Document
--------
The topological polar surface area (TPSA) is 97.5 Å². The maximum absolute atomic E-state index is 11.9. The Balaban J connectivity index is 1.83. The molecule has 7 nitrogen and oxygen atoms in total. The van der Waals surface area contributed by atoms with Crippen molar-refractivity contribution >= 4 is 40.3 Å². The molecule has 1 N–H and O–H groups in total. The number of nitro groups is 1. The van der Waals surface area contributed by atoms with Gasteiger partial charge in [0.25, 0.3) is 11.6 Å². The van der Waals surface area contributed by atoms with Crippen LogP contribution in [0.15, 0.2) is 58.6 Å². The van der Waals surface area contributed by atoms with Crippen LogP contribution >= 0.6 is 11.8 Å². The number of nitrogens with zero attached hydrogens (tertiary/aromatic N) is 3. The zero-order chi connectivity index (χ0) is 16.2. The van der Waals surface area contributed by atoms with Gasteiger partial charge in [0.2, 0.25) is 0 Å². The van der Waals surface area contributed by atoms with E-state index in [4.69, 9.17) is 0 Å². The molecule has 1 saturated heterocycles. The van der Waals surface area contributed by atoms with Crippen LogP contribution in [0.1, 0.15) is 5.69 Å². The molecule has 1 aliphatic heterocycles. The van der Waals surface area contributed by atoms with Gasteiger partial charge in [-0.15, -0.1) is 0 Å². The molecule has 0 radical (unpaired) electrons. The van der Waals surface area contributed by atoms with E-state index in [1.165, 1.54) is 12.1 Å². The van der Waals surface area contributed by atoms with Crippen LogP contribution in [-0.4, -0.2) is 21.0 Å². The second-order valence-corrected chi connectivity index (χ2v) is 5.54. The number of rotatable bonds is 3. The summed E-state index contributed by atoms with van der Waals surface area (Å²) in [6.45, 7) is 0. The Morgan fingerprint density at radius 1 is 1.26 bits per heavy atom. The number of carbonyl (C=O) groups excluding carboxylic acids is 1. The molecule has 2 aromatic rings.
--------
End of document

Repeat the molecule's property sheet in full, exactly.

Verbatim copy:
The topological polar surface area (TPSA) is 97.5 Å². The maximum absolute atomic E-state index is 11.9. The Balaban J connectivity index is 1.83. The molecule has 7 nitrogen and oxygen atoms in total. The van der Waals surface area contributed by atoms with Crippen molar-refractivity contribution >= 4 is 40.3 Å². The molecule has 1 N–H and O–H groups in total. The number of nitro groups is 1. The van der Waals surface area contributed by atoms with Gasteiger partial charge in [0.25, 0.3) is 11.6 Å². The van der Waals surface area contributed by atoms with Crippen LogP contribution in [0.15, 0.2) is 58.6 Å². The van der Waals surface area contributed by atoms with Crippen LogP contribution >= 0.6 is 11.8 Å². The number of nitrogens with zero attached hydrogens (tertiary/aromatic N) is 3. The zero-order chi connectivity index (χ0) is 16.2. The van der Waals surface area contributed by atoms with Gasteiger partial charge in [0.2, 0.25) is 0 Å². The van der Waals surface area contributed by atoms with E-state index in [4.69, 9.17) is 0 Å². The molecule has 1 saturated heterocycles. The van der Waals surface area contributed by atoms with Crippen LogP contribution in [0.1, 0.15) is 5.69 Å². The molecule has 1 aliphatic heterocycles. The van der Waals surface area contributed by atoms with Gasteiger partial charge in [-0.15, -0.1) is 0 Å². The molecule has 0 radical (unpaired) electrons. The van der Waals surface area contributed by atoms with E-state index in [1.165, 1.54) is 12.1 Å². The van der Waals surface area contributed by atoms with Crippen LogP contribution in [-0.4, -0.2) is 21.0 Å². The second-order valence-corrected chi connectivity index (χ2v) is 5.54. The number of rotatable bonds is 3. The summed E-state index contributed by atoms with van der Waals surface area (Å²) in [6.45, 7) is 0. The Morgan fingerprint density at radius 1 is 1.26 bits per heavy atom. The number of carbonyl (C=O) groups excluding carboxylic acids is 1. The molecule has 2 aromatic rings.